What if you apply for a customer facing job at your local retail shop but they see you have a reoccurring transaction at a J. Doe Therapy for the last 5 weeks. Because of that, they believe you'll be too unstable or unpredictable and would rather not have you potentially causing problems with their customers or management. Business already use your social media, or lack thereof, to make hiring decisions, so this isn't out of the realm of possibility.
What if you're shopping for a hotel and they have information that says you've made purchases at Apple, Nordstroms, and paid a visit to the new a high end Mongolian restaurant in town within the last 30 days. They decide to tack on $35 to your nightly rate because their data shows people who shop at these places are wealthier on average and won't second guess the hidden upcharge. WSJ found out back in 2012 that this exact thing was happening based on the type of computer you used. Using purchase history is merely the next step.
None of this is new and it's becoming increasingly more common across the world. There's numerous instances on record about how your data directly impacts your life in the ways described.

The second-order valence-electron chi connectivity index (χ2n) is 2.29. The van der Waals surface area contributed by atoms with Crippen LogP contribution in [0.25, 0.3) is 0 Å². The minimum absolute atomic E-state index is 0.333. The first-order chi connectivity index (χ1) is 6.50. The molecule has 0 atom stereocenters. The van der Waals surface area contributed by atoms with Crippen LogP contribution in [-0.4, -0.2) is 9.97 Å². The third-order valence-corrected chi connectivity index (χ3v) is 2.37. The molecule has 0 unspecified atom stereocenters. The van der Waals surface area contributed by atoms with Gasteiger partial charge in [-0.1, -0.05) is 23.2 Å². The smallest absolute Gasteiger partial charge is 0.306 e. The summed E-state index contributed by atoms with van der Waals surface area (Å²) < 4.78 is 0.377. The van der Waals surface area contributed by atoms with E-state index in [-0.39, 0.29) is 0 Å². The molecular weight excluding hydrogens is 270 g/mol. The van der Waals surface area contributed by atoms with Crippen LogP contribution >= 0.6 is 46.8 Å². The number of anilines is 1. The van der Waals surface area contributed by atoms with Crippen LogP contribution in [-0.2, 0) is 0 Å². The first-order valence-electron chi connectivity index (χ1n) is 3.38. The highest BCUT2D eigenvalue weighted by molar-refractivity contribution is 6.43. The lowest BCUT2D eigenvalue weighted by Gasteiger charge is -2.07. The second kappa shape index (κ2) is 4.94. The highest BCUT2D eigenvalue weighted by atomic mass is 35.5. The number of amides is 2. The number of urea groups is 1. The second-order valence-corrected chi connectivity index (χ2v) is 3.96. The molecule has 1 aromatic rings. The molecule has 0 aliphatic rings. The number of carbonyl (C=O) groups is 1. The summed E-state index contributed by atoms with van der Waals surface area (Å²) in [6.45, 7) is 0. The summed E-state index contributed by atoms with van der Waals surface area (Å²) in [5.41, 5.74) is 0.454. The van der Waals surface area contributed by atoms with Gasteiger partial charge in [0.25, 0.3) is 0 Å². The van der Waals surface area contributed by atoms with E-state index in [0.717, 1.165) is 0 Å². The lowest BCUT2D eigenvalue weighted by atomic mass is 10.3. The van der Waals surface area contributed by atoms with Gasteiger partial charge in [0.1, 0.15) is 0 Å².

What's even more troubling is that the worlds largest data collectors are merging your real life purchases to your online identiy. Google has access to, at least, 70% of credit card purchases and are linking them to your personal profile. Facebook has been tracking what users purchase in physical locations for the better part of a decade as well. Don't use Facebook or Google? Don't worry, they still have you covered.
Okay, so that's a little concerning. What's next?
First, let's take a peek at what kind of information is shared with whom when we make a purchases with a card. The illustration below outlines the flow of data from beginning to end. No less than four companies grab hold of varying amounts of your personal information.